Apsana Begum, a Labour Member of Parliament for Poplar and Limehouse, asked the government whether it would launch a review into the family courts’ psychology ‘experts’ to ensure proper standards were being met.
Begum, who made the request on 25 February in the form of a written question, asked the Justice Minister “if he will conduct a review of the use of expert psychological witnesses in the family courts for the purposes of ensuring credibility, standards and consistency among experts particularly where allegations of domestic abuse have been made.”
In a written response, Tom Pursglove, the Parliamentary Under Secretary of State said the government did not have any plans to review expert psychological witnesses in the family courts. The under secretary also outlined key legal provisions from 2010 and 2014 which had been enacted to control and monitor expert evidence in the family courts.
Despite these laws, serious concerns about experts used in the family courts remain.
Groundbreaking research produced in 2012 by forensic psychologist Professor Jane Ireland found that at least 20% of all family court psychology experts were unqualified, and that more than two thirds (65%) of expert reports were either of ‘poor’ or ‘very poor’ quality. The research also warned that the figures were likely to be conservative.
The findings angered the medical community at the time and led to Ireland’s suspension from her academic practice after being accused of failing to follow research standards. She was eventually cleared of all wrongdoing by the Health and Care Professions Council.
Ireland’s research was also the focus of a Channel 4 documentary in 2012 which included real-world cases of parents who had been reunited with their children after the ‘expert’ evidence used to remove them from their care had been disproven.
A loophole in family court-focused legislation and policy allows unqualified psychology witnesses to offer evidence in family court cases. Researching Reform invited UK watchdog Social Work England (SWE) to close this loophole, but it has so far failed to do so.
The loophole – which could enable incompetent and dishonest family court experts to practice while enjoying total immunity from malpractice claims – allows individuals to avoid registering under protected titles listed by SWE.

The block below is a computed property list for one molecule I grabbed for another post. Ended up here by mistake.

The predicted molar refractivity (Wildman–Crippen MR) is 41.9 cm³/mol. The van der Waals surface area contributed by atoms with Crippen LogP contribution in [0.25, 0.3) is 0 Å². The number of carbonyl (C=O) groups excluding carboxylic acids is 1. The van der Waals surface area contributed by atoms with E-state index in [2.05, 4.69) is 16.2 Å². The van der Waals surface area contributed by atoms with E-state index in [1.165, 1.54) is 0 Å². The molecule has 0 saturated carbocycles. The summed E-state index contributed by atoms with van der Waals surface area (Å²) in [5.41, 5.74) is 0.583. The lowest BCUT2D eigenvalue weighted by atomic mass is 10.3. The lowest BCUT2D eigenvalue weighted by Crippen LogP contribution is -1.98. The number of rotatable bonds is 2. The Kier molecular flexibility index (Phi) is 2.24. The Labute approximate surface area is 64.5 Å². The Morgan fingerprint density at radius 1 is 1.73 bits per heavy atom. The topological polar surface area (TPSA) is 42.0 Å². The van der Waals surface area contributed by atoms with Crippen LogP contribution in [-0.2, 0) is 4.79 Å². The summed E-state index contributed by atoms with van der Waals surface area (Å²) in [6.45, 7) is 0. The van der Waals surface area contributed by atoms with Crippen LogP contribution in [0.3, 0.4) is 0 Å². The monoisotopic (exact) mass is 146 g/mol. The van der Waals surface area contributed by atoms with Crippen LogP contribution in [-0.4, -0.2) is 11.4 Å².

Unqualified psychologists can still act as experts and dodge malpractice claims by avoiding the use of various protected titles like ‘educational’, ‘clinical’ or ‘forensic’. This means that they can offer their services without being registered or regulated.
In 2019, Researching Reform spoke with the Expert Witness Institute (EWI) about a new certification scheme for expert witnesses it had been asked to produce for Britain’s civil courts and then extended to include its family courts.
Simon Berney-Edwards, EWI’s Executive Manager, told Researching Reform that the scheme would create a gold standard for expert witnesses inside the court system.
Berney-Edwards said the process was made up of three rounds which would require potential expert witnesses to submit in-depth information about their qualifications and experience. If the initial submission was accepted, applicants would then undergo a compliance test. Successful candidates would then be placed on a waiting list and assessed in a mock court setting.
It is not clear whether the scheme has yet been rolled out in the family courts.
A recent call in August by the President of the Family Division, Andrew McFarlane encouraged more people to become medical experts in the family courts in England and Wales.
The Family Justice Council’s Expert Sub-Comittee’s invitation to an event for the drive said the family courts needed “more medical expert witnesses, in relation to the cause of injuries, but also experts from the allied professions including child and family psychiatrists and psychologists.” The seminar included a segment called “When expert evidence goes wrong – lessons from the case law.”
The demand for more witnesses and ongoing legal and policy gaps allowing unqualified individuals to offer evidence in the family courts are likely to enable more poor practice and unqualified witnesses into the system, which could lead to more unjust and potentially dangerous outcomes for children.